1 Million Turtles Community Conservation Program
1 Million Turtles Community Conservation Program
By participating in the National Nest Predation Survey (NNPS), you will become part of a extensive network of Citizen Scientists.
You will setup the survey, collect and report the data that will be analysed by the 1 Million Turtles team and displayed on an interactive map.
So let's get started with your training.
Nest predation rates on turtle nests are very high in many parts of the country. Introduced foxes are the major predator. By conducting the National Nest Predation Survey throughout Australia we will develop a national interactive 'hotspot' map to determine region specific estimates of predation rates.
You will be trained as a Citizen Scientist to conduct the survey in your region. The survey will see you creating artificial nests by placing chicken eggs underground at an appropriate site and monitoring their fate.
Citizen Scientists throughout the country are doing the same thing, creating a network of geo-specific data.
To become a scientist, you need to train. Similarly, to become a Citizen Scientist, you must to do some training to understand how to implement the survey protocols correctly and in an ethically responsible way while minimising any potential risk of injury or damage to you and any species.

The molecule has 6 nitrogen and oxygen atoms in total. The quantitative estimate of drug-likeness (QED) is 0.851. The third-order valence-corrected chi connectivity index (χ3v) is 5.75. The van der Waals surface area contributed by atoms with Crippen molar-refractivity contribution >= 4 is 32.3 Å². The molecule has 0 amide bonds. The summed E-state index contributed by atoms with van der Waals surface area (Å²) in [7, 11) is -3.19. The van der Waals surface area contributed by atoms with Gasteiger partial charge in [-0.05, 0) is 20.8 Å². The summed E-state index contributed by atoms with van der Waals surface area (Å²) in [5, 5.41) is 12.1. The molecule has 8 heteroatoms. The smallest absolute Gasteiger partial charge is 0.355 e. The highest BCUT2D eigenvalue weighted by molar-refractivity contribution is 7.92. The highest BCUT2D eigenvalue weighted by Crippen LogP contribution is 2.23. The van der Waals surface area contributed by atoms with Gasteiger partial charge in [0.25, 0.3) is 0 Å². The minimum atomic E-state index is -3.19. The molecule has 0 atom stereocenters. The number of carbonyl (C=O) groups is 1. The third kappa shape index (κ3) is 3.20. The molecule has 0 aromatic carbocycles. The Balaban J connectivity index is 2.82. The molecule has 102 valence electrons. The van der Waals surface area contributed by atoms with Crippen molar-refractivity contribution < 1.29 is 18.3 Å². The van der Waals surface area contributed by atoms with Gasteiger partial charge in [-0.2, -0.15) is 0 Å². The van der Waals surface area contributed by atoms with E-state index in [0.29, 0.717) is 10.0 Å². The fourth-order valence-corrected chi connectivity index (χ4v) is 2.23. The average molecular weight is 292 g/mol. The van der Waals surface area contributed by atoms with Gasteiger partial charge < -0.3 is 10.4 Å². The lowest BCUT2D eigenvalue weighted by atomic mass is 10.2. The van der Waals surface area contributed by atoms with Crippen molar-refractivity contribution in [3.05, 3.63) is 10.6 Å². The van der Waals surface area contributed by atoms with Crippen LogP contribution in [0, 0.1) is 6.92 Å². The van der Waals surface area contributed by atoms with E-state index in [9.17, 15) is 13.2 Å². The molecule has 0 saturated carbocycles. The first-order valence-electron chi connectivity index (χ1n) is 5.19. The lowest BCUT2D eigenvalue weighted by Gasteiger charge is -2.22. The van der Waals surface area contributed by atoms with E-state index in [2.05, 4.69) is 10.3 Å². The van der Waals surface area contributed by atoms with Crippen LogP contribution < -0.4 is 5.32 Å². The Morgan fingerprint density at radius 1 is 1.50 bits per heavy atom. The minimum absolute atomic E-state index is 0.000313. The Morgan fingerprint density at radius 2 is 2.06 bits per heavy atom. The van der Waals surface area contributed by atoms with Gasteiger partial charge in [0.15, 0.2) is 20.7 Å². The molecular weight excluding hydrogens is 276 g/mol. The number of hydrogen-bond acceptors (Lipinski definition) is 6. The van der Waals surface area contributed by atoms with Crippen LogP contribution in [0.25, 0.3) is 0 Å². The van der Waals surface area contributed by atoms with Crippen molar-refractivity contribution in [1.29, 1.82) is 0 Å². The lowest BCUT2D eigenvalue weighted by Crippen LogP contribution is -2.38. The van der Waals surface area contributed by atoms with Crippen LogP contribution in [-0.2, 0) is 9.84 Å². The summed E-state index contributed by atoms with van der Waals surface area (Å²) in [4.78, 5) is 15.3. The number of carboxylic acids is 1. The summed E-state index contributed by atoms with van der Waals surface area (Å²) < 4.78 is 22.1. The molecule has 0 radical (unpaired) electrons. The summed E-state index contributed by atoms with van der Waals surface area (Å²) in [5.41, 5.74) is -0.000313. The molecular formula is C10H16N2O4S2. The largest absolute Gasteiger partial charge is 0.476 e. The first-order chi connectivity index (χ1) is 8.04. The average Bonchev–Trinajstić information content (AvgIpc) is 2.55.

The Australian Code for the Care and Use of Animals for Scientific Purposes promotes the ethical, humane and responsible use of animals for scientific purposes.
Your training will include basic information about the code and how it is being applied to this survey.
You will be required to pass a short quiz before you can start the survey (you will find the link further down on this page).
The NNPS must be done on private land or under the guidance or approval from local land management agencies (e.g., Local Council). Ideally the survey is done near a wetland (eg river, creek, lagoon, pond), but it can be done anywhere if you have enough space.
What would be considered as ‘enough space’? A standard backyard is not enough space. You would need to have access to "acreage". However, please alert your local council or Local Land Services and alert them to this Citizen Science initiative and they may coordinate it in your suburban park or local creek.
The survey can be done throughout the year, however please avoid carrying out this survey during peak turtle nesting activity is occurring (November- Turtle Month). Your data will be reported through the TurtleSAT app. It will be visualised almost instantaneously through a "hotspot" map.
To start with, we will provide training for you successfully implement and complete the survey.
As part of this training you will be required to register and complete a risk assessment, as well as, complete a quiz to ensure competency, which is a requirement of the Western Sydney Animal Care and Ethics Committee- Permit #A1469.
Step 1 is to watch the video on the right regarding animal welfare (length - 4:03mins).